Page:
• How can I put a gun to god’s head?
  • How can I feel superior to other people who haven’t “seen the light?”
  • How can I feel inferior to those above me who have “seen the light?”
  • How can I get one up on life and somehow transcend this human experience?
  • How can I rise above suffering?

These are honest, although politically incorrect ways of saying something even more politically incorrect, which is that choosing these beliefs is based in a deep lack of self respect and worth which devalues our own experience and intelligence.

This conditions us to be constantly looking for the next thing to “save us” and as such, who we think we are has become an organization and reorganization of these salvational strivings.

It’s like, what flavor of subservience would you like? Christian? Atheist? Buddhist? Raw vegan? Paleo? Heart centered? New ager? Conservative? Liberal? We brand ourselves with the logos and slogans of whichever “isms” we choose to buy into, therefore demonstrating their ownership over us.

In exchange, we get the illusion of identity, the hope for a better tomorrow, and a feeling of camaraderie with others that have chosen a similar path of serfdom.

We’re often unaware of the large amount of obligation, responsibility, pressures, stress, and roles to fill that come with the territory. We often fail to see the shadow aspects of our beliefs based in fear driven behaviors, insecure thoughts that we won’t be loved, accepted, or taken care of if we don’t do A, B, or C. We buy into these things and then end up dedicating our lives to “doing” a “thing” because it will maybe produce a result one day. Thus, we really feel like we need these systems to deliver, improve, and save us.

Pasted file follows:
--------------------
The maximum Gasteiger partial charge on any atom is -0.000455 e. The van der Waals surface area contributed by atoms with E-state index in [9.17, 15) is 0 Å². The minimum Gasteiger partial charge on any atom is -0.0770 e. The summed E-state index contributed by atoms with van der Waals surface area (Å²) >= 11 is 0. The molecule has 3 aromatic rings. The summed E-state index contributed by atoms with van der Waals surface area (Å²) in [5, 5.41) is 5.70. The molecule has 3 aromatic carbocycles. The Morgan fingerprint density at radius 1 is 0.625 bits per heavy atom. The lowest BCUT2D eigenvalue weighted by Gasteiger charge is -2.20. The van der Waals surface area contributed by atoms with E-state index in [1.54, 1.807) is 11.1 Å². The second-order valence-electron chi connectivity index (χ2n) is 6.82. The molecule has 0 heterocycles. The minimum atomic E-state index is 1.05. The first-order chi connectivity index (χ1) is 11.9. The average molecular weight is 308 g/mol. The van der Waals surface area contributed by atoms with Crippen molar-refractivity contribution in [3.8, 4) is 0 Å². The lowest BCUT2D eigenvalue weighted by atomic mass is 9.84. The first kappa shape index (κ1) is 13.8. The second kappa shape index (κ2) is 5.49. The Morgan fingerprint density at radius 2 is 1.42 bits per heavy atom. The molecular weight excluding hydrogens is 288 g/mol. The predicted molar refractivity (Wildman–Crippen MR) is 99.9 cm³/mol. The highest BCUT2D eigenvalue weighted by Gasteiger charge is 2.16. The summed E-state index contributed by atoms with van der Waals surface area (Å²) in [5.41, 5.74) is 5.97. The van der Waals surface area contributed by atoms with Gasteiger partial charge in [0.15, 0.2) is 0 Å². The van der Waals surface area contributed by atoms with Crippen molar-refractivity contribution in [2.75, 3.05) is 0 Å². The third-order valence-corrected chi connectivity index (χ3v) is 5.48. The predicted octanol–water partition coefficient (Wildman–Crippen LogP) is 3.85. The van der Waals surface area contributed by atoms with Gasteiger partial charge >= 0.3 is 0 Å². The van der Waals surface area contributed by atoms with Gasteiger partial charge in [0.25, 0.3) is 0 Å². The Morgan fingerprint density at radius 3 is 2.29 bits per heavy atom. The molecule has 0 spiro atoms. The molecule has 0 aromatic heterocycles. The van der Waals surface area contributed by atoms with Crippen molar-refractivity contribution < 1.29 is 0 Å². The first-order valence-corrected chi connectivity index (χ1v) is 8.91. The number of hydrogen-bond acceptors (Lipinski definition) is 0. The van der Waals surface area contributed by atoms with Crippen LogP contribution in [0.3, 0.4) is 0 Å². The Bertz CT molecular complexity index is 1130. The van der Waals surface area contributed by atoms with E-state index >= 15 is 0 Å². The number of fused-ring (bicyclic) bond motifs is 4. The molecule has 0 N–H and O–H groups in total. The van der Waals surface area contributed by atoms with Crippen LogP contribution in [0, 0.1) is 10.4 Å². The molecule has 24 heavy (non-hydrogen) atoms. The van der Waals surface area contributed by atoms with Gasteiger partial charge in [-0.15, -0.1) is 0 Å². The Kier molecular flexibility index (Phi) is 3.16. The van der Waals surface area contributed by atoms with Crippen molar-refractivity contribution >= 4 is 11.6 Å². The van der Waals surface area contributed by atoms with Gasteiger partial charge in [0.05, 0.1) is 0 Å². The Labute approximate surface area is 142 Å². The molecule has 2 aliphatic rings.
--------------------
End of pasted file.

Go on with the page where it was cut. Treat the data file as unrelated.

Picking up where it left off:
The reality is that these external investments of energy and identity seeking make no real difference to who we really are and only function as a means of projecting that realization off on something, someone, or a future self. It is simply reorganizing the same belief system under a new umbrella because the desire to experience some sort of ascension denotes that the person’s real circumstantial feelings are of lack of self respect and self worth.

If I brag about how much money I have, odds are that most will say how insecure I am and how uncool it is for me to try to elevate myself above others because it’s oppressive to use material wealth as a measure of the worth of a human life. Yet if I say how purely divine my centered compassionate consciousness is and that I am awake, then it’s a round of applause and a pat on the back. It’s surprising how many people fail to realize that this is the same identical belief system expressing itself.